5 fundamental truths about resumes

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Jenny Foss is a career strategist, recruiter, and the voice behind the popular career website, JobJenny.com, which offers advice and services for navigating job search and career transition.

 

 

 

 

 

Let's get it out there: Crafting a killer resume is hard. For many people, it's insanely hard. (This, by the way, is why the entire professional resume writing industry exists.)

At JobJenny.com, we've worked with PhDs, MBAs, CEOs, PMPs, RNs, BSs, and just about every acronym in between. We’ve worked with Olympians, Fulbright Scholars, and front-line service providers who haul ass every day to make big things happen. And for each of these people, when it comes to writing a resume, the same thing happens: They get stuck.

So why, exactly, are resumes so hard?

First, because many people don’t understand how their resumes are reviewed: by both automated scanning software, and by hiring managers or recruiters. Second? Because most people cringe when it comes to writing about their talents and strengths. We're taught to be humble, share credit, and not over-toot our own horns.

So how can you put your best foot forward when you sit down to construct or revise your resume? Start by fully digesting these five fundamental truths:

1. It's a marketing document, not an autobiography.

Your resume isn’t your life’s history: It’s not a list of every stinking thing you’ve done since your first job. It’s a marketing document meant to entice a certain audience to make a purchase decision. In this case, the “purchase decision” is inviting you in for an interview.

2.  It’s about them, not you.

It might sound harsh, but it’s true: The hiring manager doesn’t care what you want out of this deal—at least not at first.

Businesses hire new employees because they need someone to help them make more impact, or fix something that’s broken, or grow into new markets, or to make their work easier. They aren’t hiring you because they want to help you fulfill your dreams, or afford a vacation in Cabo, or even pay the rent. Their intention is to satisfy a specific business need.

Certainly they will care, once they see how valuable you are. But at the front end, you need to keep your resume (and your cover letter) focused squarely on what you can deliver as soon as you walk through the doors of your next employer.

3. It needs to be strategic, but not (blatantly) inaccurate.

Most of us have accumulated career “blips and bloops” somewhere along the way: jobs we wish we hadn’t taken, gaps we’re not sure how to deal with, degrees we didn’t quite finish.

Issues of any size need to be considered and strategized over as you develop a new resume—but strategizing isn’t the same thing as flat-out lying or denying reality. No matter the circumstance, you cannot fabricate material on your resume. If you do, you may lose out on a job that was about to be yours—or even fired, if it’s discovered after you landed the job.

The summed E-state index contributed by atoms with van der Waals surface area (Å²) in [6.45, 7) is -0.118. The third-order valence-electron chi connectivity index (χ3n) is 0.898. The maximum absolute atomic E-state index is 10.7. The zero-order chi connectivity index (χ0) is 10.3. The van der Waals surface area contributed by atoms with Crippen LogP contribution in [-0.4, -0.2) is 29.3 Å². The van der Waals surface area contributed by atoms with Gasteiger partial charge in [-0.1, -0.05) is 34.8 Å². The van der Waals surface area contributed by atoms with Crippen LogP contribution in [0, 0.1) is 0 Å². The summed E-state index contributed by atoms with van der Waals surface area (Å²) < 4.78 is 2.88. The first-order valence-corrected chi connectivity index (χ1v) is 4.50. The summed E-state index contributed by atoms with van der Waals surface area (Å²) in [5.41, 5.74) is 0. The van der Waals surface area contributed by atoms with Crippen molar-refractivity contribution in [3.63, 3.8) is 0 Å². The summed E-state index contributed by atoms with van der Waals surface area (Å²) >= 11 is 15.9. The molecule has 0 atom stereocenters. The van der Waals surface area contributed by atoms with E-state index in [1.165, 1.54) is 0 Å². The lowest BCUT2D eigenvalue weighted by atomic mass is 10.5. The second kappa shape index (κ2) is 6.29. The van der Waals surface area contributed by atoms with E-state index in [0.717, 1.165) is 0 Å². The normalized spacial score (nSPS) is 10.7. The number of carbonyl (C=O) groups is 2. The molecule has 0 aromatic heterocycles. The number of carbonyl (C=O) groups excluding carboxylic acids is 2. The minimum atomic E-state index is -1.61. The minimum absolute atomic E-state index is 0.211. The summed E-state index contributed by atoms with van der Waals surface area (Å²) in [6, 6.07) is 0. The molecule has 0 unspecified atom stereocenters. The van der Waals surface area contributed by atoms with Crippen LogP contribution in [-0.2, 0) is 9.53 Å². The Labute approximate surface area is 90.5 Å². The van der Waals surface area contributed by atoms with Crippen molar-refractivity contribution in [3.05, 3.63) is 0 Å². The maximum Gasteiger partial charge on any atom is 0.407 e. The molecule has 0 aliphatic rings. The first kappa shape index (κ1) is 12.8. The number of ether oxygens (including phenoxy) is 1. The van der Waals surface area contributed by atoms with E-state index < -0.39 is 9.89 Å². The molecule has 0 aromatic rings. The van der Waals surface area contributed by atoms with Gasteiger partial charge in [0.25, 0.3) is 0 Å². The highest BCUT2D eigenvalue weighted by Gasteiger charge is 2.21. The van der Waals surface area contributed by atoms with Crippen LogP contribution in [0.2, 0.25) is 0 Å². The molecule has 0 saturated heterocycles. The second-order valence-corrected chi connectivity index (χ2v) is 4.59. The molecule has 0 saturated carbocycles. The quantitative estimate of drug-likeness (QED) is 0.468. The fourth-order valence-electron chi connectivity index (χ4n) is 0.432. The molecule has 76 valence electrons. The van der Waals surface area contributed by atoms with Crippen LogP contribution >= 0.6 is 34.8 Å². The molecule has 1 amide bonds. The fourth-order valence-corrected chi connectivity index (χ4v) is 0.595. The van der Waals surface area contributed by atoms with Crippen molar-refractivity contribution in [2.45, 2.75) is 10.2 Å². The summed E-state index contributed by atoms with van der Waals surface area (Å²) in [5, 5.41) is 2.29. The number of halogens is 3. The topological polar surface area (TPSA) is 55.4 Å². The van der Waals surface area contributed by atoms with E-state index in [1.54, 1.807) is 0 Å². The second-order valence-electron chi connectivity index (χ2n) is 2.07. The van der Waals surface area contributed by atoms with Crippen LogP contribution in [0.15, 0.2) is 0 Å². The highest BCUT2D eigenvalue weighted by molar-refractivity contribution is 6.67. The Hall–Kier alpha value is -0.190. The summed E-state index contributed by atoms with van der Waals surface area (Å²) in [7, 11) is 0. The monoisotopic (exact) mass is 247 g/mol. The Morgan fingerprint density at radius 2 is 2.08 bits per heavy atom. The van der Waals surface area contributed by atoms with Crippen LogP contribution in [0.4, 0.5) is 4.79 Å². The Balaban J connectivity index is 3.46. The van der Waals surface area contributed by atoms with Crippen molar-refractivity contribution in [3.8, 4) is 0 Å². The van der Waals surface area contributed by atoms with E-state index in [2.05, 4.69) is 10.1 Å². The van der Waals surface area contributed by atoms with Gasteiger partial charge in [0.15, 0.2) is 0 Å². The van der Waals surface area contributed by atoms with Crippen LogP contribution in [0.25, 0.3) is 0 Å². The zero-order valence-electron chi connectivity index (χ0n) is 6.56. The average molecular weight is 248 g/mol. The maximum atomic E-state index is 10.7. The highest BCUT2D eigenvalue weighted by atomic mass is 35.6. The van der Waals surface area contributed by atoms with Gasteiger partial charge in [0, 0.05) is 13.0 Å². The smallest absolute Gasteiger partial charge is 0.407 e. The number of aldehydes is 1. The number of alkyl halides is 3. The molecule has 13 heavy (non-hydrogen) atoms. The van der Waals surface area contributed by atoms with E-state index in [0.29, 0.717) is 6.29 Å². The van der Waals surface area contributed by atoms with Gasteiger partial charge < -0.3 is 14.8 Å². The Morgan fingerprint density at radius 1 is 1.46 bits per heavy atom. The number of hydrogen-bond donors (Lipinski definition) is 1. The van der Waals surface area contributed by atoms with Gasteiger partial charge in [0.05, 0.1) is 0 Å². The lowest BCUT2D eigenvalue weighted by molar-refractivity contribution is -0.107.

4. You can be professional without being stuffy.

Somewhere along the way, life trains us to write resumes in this terse, dull, and overdone style that, in a lot of instances, says very little about our true talents. You may very well be a “detail-oriented professional” who “thinks outside of the box” and has a “proven track record of success,” but those phrases say very little about your true talents.

In most instances, you really can drop the pretention. It’s OK to find different, compelling, conversational—yet completely on-point—ways to spell out what you’re best known for, most proud of, and can deliver on as soon as you walk through the doors. In fact, it’s more than OK—different, compelling, and conversational is what stands out in a sea of same-sounding, say-nothing resumes.

5. Each word should earn its spot.

When you err on the side of brevity because, say, you’re trying to keep your resume to one page—and you’ve got more than a page-worth of experience—the decision-maker can’t figure out why you make perfect sense for the role. Likewise, when you babble on, or provide way too much information, you make it hard for the reviewer to quickly see how and why you’re a solid match.

The magic of a great resume is that it says what it needs to, without being too brief or too wordy. Your goal: Say what you need to say, but make every word earn its spot.

Certainly, there are other ways to fine-tune your resume so that it emerges as an on-point and powerful tool for landing your next job, but these five fundamentals will help you stay focused and create a resume you're truly proud of.

Interested in more in-depth guidance? Try JobJenny’s Weekend Resume Makeover e-course, created to help anyone who wants to quickly develop or update a resume. Even better: Use the code WFGVIP, and you’ll get a $25 discount.

A version of this article originally appeared on JobJenny.com.

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